That was until the incident known as the Great Laundry Lint Controversy of 2019. Did you know that they found plastic in the Arctic. I found this horrifying. But I also wanted to know how this happened. It turns out many scientists say this in large part may be washer and dryer lint. Apparently, because we are not emptying and disposing of our washer and dryer lint filters appropriately the lint washes out into the water systems and eventually ends in the Arctic sometimes.
We were both unaware that the washing machine had a lint filter. I was bemused that I did not know this. My wife said she too was unaware of this. We pledged, as good environmentalist, to do our due diligence to be sure we addressed the washer filter issue, to do our part in preserving the Arctic. We were not ashamed to admit our ignorance but now that we were wiser we would do the right thing. We were so proud of ourselves.
Then it suddenly dawned on me I had not changed the dryer filter in forever. I asked Chris if she had. To which she exclaimed NO! Now we were alarmed. She was at first worried that the dryer was about to overheat and explode. I was ashamed that somehow I had not addressed this issue. What kind of global citizen was I? We compost, recycle, solar dry, eat vegetarian, use things until they die, shop locally, etc. We try not to leave any stone unturned when it comes to saving the environment. And now I realized this was nothing more than a humble brag. We were failing to live up to our lofty ambitions. Of course, we were guilty of other environmental transgressions such as we do not bike or use public transportation enough. But how dare we not empty and dispose of dryer lint appropriately. This would be so simple. We had failed. We would be held guilty in the environmental justice court for gross negligence. As my wife and I shook and lowered our heads in shame, I suddenly achieved enlightenment on the issue. I looked at my wife with a stupid grin and a little relief and said, ’Honey I am just now remembering we do not own a dryer.’ We both looked at each other as we realized all the shame and guilt for the last few minutes were over a non-existent issue. We laughed and moved on quickly because there was nothing to see here.
So maybe liberals do have a little bit of an overblown guilt for things.
August 15th, 2019
Harold was my friend. Not every person would I say this about that entered our doors at the HIV/AIDS home I was working. He came from a small town in South Carolina of less than five thousand people. The poverty ridden black community in the town were proud of him. He had a personality of unlimited wattage that made you love him. He was a proud Marine who had been in combat for our country and volunteered to do good things in his community. He was a former high school athletic and scholar stand-out. But he was also gay and had contracted AIDS.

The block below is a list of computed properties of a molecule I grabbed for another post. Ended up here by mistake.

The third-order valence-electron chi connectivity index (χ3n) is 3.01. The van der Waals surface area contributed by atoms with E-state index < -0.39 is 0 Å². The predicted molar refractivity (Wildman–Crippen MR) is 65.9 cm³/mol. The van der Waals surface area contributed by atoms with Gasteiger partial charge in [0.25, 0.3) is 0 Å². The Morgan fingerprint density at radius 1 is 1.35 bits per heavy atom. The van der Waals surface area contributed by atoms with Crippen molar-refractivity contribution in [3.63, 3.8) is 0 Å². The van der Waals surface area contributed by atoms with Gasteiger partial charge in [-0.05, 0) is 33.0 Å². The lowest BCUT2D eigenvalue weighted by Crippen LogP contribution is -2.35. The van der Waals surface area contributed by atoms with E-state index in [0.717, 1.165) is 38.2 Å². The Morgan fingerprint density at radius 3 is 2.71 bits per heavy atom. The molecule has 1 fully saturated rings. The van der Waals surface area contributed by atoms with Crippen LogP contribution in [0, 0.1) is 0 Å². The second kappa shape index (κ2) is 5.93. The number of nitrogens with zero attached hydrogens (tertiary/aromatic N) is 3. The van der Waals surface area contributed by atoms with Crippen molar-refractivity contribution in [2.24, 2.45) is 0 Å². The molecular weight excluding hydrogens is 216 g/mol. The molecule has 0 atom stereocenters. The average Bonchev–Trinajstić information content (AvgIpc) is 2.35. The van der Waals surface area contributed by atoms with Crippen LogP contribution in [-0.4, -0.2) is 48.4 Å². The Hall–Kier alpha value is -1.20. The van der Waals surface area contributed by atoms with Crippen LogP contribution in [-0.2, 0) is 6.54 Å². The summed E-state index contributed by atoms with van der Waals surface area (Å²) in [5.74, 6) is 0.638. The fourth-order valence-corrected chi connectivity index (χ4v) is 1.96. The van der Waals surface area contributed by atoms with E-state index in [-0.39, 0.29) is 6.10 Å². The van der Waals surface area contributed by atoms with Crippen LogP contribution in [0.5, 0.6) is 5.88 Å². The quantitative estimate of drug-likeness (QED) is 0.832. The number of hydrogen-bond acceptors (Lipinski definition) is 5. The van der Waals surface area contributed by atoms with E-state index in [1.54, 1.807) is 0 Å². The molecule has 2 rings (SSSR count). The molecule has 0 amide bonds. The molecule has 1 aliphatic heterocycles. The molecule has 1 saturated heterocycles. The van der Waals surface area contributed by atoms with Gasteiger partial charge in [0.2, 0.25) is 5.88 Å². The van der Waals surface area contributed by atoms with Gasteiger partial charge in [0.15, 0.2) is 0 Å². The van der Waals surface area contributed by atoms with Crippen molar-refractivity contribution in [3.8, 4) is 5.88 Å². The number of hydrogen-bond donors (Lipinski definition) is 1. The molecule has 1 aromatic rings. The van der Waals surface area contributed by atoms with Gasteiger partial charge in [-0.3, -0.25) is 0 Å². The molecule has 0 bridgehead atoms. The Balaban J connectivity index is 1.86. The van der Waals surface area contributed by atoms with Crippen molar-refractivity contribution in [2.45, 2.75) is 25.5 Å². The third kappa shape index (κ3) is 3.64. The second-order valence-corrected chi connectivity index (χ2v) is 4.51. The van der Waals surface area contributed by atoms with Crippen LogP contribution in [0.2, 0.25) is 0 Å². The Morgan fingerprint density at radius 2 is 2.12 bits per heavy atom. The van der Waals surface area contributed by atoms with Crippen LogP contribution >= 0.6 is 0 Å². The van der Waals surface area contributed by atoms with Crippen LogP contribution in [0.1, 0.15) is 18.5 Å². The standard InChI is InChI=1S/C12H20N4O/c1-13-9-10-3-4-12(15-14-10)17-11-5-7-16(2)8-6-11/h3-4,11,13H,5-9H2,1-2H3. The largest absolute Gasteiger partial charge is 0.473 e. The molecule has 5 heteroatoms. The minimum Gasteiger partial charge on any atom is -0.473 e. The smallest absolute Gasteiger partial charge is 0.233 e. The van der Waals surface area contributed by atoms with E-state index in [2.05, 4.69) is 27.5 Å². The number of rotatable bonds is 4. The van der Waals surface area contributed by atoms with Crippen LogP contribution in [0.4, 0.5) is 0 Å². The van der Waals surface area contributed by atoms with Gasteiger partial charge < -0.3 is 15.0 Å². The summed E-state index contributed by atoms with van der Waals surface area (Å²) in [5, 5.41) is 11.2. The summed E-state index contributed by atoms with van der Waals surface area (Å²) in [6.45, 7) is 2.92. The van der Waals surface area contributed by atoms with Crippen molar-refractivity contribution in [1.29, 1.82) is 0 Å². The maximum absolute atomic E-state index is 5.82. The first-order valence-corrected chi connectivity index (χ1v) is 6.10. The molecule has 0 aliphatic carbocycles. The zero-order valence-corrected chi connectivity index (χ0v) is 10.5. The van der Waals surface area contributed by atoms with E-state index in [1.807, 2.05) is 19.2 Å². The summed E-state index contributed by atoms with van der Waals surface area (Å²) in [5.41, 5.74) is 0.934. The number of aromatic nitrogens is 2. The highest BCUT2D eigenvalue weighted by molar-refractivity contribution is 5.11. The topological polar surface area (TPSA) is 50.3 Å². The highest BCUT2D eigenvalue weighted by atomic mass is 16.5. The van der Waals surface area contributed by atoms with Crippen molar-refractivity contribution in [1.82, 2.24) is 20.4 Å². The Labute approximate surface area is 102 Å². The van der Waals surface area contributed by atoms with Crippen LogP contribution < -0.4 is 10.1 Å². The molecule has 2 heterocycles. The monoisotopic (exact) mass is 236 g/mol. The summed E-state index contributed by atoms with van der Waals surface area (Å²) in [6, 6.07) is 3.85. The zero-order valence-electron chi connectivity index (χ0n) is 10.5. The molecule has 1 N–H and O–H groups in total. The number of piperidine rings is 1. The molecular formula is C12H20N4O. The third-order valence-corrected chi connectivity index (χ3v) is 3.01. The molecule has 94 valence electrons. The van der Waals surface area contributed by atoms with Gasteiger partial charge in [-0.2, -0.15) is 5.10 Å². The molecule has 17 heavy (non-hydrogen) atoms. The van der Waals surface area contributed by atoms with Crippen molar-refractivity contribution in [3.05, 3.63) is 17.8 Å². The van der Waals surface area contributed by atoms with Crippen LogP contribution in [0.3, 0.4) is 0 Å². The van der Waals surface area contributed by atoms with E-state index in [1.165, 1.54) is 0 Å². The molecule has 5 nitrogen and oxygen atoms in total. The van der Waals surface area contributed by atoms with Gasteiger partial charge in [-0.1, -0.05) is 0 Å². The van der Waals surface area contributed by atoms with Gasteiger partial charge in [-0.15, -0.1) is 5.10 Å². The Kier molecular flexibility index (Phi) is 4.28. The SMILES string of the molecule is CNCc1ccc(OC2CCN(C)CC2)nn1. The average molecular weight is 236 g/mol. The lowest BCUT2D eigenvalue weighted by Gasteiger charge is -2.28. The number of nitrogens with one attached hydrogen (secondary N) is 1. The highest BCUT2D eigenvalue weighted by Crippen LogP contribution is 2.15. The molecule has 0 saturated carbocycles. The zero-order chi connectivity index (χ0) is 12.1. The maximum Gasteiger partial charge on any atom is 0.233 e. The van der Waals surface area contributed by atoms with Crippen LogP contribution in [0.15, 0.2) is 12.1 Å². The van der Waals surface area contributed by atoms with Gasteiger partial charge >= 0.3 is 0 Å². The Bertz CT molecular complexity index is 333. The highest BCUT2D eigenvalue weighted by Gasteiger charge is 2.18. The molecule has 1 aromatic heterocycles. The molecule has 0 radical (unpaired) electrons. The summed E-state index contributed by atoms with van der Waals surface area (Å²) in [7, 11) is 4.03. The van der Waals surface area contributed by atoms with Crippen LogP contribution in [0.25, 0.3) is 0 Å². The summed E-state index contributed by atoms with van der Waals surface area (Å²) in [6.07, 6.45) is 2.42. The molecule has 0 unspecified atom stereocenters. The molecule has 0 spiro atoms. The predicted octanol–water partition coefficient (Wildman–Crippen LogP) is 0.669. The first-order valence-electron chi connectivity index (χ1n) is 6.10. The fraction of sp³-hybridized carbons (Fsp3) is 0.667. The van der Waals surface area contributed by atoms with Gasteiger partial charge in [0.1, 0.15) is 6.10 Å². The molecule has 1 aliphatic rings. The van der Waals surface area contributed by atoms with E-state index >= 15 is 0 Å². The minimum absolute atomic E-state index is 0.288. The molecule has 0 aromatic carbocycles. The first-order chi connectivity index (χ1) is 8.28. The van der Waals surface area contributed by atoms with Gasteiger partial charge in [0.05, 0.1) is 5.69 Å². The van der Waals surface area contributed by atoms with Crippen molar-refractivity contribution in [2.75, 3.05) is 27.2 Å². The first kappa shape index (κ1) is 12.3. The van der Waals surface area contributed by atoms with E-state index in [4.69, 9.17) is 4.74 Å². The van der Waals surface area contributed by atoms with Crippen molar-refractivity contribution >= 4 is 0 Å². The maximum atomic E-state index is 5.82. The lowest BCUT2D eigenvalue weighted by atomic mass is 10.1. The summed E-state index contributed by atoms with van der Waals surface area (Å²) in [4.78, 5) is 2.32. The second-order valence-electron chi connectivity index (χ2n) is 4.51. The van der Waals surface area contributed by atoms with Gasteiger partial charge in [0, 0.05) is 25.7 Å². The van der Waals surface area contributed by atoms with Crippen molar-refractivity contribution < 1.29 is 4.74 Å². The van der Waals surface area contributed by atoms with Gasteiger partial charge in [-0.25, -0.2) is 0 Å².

The town was now talking about his sinful nature and were wary of the disease he carried within him. He felt disappointed in himself that he was now not the solution but in his view the problem. He was one of the black men with so much potential but for whatever reason had failed to carry the dreams of his community forward. At least that is how he pictured it in his mind’s eye when he went to his dark place.
He was different from the other residents because of his military posture and the can do it nature of Marines. But then there was his playful flirting nature that captured hearts. One of the things he did that was counter cultural to a lot of thinking about group homes was when returning from wherever he would come through the door with the words “Honey I’m Home”. Though he did it a thousand times his infectious smile and voice would always lift your spirits. He was the one flirting with everyone especially the ones who were bedridden.
He to the very end tried to keep fit. Which often confused people when he said he was HIV positive. Though he probably never knew it he was the hero of the house. But he was living before the discovery of the drugs that would make early death the inevitable result of AIDS. He became ill.
He would lay bedridden in his room. But this did not keep him down he kept his door open and when anyone who passed by, he would yell something about how fine they looked that day. He would yell through the wall at his neighbor bedridden housemate. He was always accusing her of having men in her room or ‘borrowing’ things from his room. She would smile and if he was not showing her enough attention bang on the wall so he would start his rancor with her. The two of them could barely move but they kept it up to the end.